Dr. Bernie Eveslage wrote on February 13, 2007 4:46 AM:"Congratulations students on your great accomplishments! You are setting an inspiring example for all of society to follow. You are now the leaders in the "producing food grown locally" movement. You can now show the rest of us how to grow food and be independent of the commercial stores. I graduated from B.A.H.S. in 1970 (time flies when you are having fun) and I am so proud of your efforts and self initiative at this project. As America tries to wean itself off foreign oil and energy sources that contribute to rising CO2 levels we need more local food production and your method of unheated hoop greenhouses, natural pest control, organic compost, use of scientific measuring devices, etc. will lead Mid-Coast Maine in this much needed art. You are the leaders of the future and when you grow up and get families of your own I expect Waldo County to have hoop greenhouses in every neighborhood. Thank you for your work!"


anna belfast ME wrote on February 12, 2007 1:19 PM:"siera is sooo cool. she rocks...and she knew all of the stuff at this schoool I jus wrote in her name."

ROSENESS IN SEARSMONT wrote on February 12, 2007 1:18 PM:"Hey Also you can buy our wonderful greens at the Co-op and at our Garden Stand. Hi Seira"

Casie Knudsen , Belfast ME wrote on February 12, 2007 1:18 PM:"Wants to work in the garden altime and work in the garden hoop house."

Siera Belfast Maine wrote on February 12, 2007 1:18 PM:"i hope all of the girls in THMS does this next year"

ALYSSA FLAGG wrote on February 12, 2007 1:17 PM:"This was well rote and I think thet it had interasting informashion about plants and animals I think they worked hard on this article! ALYSSA FLAGG "

Brandon Hodgdon wrote on February 12, 2007 1:17 PM:"This was a well writen report with detailed things about what we have been working with, but there were a few errors that could have been fixed. It was also very informative."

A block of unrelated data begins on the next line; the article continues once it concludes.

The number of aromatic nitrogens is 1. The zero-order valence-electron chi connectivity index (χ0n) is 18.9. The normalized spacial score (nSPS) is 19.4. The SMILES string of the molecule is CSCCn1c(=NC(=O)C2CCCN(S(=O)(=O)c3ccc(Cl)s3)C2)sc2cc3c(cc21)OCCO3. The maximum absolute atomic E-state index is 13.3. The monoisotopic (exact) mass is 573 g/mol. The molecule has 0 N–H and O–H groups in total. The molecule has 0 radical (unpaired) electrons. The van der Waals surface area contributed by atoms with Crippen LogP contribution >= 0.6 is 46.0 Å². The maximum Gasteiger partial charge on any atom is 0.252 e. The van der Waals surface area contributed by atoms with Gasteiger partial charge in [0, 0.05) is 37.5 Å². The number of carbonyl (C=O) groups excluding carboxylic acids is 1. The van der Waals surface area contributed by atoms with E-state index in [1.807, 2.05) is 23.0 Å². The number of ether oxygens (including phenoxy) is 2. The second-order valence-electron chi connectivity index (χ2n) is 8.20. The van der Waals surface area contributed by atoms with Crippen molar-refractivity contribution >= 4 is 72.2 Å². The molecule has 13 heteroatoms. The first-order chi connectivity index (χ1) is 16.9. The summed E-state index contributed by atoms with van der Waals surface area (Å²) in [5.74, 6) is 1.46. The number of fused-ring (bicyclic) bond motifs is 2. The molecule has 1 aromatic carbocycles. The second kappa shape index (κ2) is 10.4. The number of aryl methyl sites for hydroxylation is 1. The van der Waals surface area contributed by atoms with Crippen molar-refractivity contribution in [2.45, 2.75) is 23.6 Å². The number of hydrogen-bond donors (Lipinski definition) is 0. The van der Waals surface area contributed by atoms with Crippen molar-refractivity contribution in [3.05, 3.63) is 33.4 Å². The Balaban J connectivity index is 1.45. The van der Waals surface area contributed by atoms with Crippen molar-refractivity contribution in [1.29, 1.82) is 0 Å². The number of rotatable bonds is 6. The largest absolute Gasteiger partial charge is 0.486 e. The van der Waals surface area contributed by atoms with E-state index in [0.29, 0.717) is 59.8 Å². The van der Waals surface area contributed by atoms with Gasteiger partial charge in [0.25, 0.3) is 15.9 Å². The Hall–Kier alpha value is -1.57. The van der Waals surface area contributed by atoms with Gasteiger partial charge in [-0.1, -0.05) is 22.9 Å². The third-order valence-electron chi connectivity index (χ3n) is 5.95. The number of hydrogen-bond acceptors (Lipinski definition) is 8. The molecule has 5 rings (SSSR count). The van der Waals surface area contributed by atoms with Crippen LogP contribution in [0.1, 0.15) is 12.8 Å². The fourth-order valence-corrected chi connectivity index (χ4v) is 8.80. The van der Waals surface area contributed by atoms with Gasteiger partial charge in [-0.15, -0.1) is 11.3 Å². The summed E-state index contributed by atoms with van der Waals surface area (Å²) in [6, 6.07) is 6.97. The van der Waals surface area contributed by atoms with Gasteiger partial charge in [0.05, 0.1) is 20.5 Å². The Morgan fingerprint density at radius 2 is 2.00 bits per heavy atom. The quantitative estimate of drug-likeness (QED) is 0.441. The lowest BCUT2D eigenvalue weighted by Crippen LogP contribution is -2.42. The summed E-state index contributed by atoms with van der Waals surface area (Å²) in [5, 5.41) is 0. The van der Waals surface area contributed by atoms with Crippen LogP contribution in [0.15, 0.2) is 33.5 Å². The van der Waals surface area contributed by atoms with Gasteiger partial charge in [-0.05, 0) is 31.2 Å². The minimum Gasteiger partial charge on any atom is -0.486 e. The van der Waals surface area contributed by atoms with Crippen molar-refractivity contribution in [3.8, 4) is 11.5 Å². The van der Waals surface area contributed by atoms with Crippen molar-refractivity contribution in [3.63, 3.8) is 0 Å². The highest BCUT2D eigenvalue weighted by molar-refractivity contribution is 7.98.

anna belfast ME wrote on February 12, 2007 1:16 PM:"yo, this is pretty sweet just like me..."

Makayla, Belfast,ME wrote on February 12, 2007 1:16 PM:"" I think that this article was very well written, and that it explains very well I might add what the garden is all about". "I'm very happy that people will now get to read about what people do to take care of the garden, and how we are happy that our teachers have let us be apart of this project". Thank-you. "

Siera Belfast Maine wrote on February 12, 2007 1:16 PM:"I thought that this artical was very good. I didn't know all this stuff went on at this school"


SierA Slamin wrote on February 12, 2007 1:15 PM:"It's me again....this is sooo ooo ooo ooo ooo ooo oo oo o o o o cooool!!! dude, Happy Valentines day, everyone...*$"

Evan Drinkwater, Northport, ME wrote on February 12, 2007 1:14 PM:"Loves to work in the garden poject"

Sam Belfast, ME wrote on February 12, 2007 1:14 PM:"This article was extreamly informative, I'm also creating an article on the technology of our garden. It covers the specifications on the digital microscope, hoop house, probes, and many other aspects of the technical part of our garden system. Mr. Tanguay is posting my article on some sort of blog for our garden. But I enjoyed your article very much. All of the pictures were great as well. They covered most of the detail involved in the article. Very nice, Sam "

nobody wrote on February 12, 2007 1:13 PM:"Hi everyone do you like this alot?????"

Casie Knudsen wrote on February 12, 2007 1:11 PM:"Loves to write down the weekly greens and loves to be in the Garden company work in the garden stand."

SierA Slamin wrote on February 12, 2007 1:10 PM:"Hey, I am sooo ooo ooo ooo oo oo o o happy that i'm part of this, even though it is long. Oh, Hi Rose....."

SierA Slamin wrote on February 12, 2007 1:08 PM:"This article is sooooooo long but it is very well written. I am bored..but i enjoyed most of it. smile, God loves you."

Rosie Petunia, Searsmont wrote on February 12, 2007 1:06 PM:"I am very proud to part of this awesome program. I think that it is great that we can be a part of this. Go THMS!"

SierA Slamin wrote on February 12, 2007 1:05 PM:"This is an awesomely awesome report for THMS garden. you guys are doing a great job. I know God loves it."

chris caswell wrote on February 12, 2007 12:19 PM:"Who ever wrote this report must have taken a lot of time to think about what to write."

Nick searsmont,ME wrote on February 12, 2007 12:19 PM:"This was wirtten very good and I enjoyed the article very much thanks alot!"

Lindsay Belmont ME wrote on February 12, 2007 12:18 PM:"This article Is very good. If you didn't know about the THMS garden then know you now what we are doing. This is a well written article."

Dustin Nadeau wrote on February 12, 2007 12:17 PM:"This is a very good, very long artical on the Troy Howard Middle School Garden Project."

Kassie Carl wrote on February 12, 2007 12:16 PM:"This was a great report. I loved the pictures and the way the reporter wrote it."